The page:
Bilahari made permanent representative to the UN
SINGAPORE’S former Ambassador to Russia, Mr Bilahari Kausikan, has been appointed the Republic’s new Permanent Representative to the United Nations.
Mr Bilahari, who succeeds Mr Chew Tai Soo who returned in April, said that, as Singapore’s UN envoy, he would have to engage in a “different kind of diplomacy”, being in a multilateral forum.
“It is a challenge for me,” he said in an interview with The Straits Times yesterday. He said his priority in the UN would be to promote and protect Singapore’s national interests, one of which was to strengthen the world body.
“We are a small country. We are a law-abiding country. It is in our interest to try and strengthen the UN,” he said, adding that he would continue to build on the work of his predecessors in this area.
He said that Singapore could play an active role in the UN despite the Republic’s small size and the realities of international politics where larger countries still had more influence.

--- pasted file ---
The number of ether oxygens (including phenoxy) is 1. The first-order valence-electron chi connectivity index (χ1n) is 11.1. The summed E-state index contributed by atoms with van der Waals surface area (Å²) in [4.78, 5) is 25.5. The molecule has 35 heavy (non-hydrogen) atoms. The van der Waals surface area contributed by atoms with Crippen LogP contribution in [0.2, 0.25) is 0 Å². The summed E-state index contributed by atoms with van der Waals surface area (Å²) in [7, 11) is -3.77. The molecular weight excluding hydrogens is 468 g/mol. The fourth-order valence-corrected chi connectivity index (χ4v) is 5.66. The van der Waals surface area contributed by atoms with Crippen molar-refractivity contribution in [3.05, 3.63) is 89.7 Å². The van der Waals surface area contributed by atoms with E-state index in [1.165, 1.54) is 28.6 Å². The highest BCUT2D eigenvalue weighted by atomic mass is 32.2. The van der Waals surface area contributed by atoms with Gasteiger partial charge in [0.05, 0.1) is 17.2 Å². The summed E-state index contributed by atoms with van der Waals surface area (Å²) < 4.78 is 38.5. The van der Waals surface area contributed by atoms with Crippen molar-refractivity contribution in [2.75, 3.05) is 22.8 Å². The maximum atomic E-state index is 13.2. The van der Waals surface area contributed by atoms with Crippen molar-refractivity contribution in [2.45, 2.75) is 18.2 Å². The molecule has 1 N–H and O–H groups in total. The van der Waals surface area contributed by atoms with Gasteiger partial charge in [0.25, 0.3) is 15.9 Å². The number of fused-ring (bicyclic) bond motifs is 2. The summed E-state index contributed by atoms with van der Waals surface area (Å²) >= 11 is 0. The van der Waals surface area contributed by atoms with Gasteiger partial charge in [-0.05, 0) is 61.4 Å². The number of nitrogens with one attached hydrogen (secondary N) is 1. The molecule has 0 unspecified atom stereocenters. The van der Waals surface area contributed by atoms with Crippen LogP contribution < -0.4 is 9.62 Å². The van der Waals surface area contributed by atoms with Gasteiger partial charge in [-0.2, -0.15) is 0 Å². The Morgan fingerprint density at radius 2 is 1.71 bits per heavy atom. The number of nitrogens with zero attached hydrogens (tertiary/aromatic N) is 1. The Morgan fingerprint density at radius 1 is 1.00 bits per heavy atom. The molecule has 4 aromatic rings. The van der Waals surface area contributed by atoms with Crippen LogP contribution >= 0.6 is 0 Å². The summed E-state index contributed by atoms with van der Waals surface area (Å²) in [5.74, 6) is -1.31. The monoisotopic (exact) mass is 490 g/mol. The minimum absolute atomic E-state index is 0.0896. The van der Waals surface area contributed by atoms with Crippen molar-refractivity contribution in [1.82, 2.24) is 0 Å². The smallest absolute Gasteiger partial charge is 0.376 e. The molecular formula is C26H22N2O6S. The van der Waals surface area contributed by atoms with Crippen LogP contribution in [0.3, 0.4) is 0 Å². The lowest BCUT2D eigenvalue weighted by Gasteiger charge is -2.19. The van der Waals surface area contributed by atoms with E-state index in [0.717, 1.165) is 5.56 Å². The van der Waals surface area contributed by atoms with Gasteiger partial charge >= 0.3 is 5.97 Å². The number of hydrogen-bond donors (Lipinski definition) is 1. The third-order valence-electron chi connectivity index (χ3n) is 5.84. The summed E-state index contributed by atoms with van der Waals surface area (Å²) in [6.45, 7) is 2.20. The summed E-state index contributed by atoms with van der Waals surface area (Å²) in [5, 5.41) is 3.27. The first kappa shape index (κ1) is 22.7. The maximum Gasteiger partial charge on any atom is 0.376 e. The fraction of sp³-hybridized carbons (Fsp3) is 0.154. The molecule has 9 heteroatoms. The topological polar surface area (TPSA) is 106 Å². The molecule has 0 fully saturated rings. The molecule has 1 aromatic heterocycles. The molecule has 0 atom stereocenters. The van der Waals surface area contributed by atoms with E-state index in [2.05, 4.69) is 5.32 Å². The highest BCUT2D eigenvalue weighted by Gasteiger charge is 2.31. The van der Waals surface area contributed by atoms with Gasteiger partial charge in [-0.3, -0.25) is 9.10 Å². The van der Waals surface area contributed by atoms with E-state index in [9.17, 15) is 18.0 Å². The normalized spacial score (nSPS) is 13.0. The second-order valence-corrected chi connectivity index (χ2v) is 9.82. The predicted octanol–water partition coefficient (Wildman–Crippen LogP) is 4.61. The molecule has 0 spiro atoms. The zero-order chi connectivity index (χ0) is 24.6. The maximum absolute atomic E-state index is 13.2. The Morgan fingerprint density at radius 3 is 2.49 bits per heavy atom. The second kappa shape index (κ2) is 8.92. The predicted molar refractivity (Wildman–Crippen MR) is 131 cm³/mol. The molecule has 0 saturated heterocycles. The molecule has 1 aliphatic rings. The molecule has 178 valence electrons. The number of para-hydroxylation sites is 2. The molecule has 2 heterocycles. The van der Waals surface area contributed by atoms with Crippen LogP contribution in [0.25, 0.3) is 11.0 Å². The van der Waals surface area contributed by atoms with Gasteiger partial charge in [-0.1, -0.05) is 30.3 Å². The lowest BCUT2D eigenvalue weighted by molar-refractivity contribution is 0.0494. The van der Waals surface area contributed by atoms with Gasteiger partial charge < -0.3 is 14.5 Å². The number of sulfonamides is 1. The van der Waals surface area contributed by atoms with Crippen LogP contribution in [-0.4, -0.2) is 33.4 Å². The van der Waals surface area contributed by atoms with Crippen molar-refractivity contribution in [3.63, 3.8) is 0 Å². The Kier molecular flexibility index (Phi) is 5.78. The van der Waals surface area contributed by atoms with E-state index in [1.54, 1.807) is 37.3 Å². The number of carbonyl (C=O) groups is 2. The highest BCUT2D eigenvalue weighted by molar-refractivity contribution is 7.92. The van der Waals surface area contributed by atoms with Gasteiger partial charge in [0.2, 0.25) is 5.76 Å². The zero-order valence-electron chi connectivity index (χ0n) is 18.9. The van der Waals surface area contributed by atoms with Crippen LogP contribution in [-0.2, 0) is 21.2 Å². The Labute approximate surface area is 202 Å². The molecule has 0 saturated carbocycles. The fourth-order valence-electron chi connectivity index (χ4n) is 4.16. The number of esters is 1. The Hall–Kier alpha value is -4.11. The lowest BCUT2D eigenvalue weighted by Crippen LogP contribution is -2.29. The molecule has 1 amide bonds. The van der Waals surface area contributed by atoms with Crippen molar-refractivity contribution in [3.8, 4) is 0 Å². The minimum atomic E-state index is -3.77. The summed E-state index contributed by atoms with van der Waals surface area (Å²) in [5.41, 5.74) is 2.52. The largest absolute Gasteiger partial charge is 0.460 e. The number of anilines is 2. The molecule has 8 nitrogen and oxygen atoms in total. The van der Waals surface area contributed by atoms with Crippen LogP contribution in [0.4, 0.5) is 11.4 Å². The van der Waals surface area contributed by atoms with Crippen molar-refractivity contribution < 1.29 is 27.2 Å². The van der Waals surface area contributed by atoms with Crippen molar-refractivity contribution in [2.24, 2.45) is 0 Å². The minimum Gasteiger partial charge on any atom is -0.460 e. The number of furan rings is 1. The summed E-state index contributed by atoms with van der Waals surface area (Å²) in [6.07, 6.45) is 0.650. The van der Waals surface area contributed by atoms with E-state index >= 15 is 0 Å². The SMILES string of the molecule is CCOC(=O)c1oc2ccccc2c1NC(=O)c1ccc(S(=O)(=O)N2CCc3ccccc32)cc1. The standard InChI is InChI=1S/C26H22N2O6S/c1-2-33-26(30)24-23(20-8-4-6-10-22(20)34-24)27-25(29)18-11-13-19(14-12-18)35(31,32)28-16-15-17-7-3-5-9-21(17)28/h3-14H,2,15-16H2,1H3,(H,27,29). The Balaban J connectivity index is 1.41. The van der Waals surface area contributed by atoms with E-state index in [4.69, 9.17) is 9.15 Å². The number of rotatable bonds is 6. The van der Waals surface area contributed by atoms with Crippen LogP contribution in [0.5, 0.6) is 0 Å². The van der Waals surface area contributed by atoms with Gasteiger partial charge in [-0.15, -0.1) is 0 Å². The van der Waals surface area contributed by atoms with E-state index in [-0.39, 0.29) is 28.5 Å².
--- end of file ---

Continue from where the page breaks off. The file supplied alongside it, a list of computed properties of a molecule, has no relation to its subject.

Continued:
He said Singapore had taken part in a number of peacekeeping operations despite its limited resources and played an active role in the UN conferences on the Law of the Sea and on Environment and Development.
In line with the Republic’s interest in strengthening the UN, he noted that Mr Chew, who is now Deputy Secretary (International) in the Ministry of Foreign Affairs, was one of the vice-chairmen of a working group on reforming the UN Security Council.
Asked to comment on Singapore’s application to be a non-permanent member of the council for the period 2001 to 2002, he said: “We think we can bring a certain unique perspective to the Security Council that would be constructive and helpful.”
He noted that the Republic also had a role in UN financial matters through its representative in a committee dealing with contributions to the world body.
Describing the current financial indebtedness of the UN as “serious”, he said Singapore was one of the few countries which paid its contributions in full and on time.
He said the “much maligned organisation” could not “be better or worse than its members allowed it to be”.
“The real question is whether we can do without the UN. The answer is no, particularly for a small country like Singapore,” he said.
Mr Bilahari leaves for New York tomorrow to take up his appointment as envoy to the UN and also High Commissioner to Canada, resident in New York.
An MFA spokesman said yesterday that an “announcement would be made in due course” on Mr Bilahari’s replacement as Singapore’s Ambassador to Russia.
He was in Russia from March 1994 to April this year.
Mr Bilahari was formerly Press Secretary to the Foreign Affairs Minister and MFA spokesman. He has also served in Washington.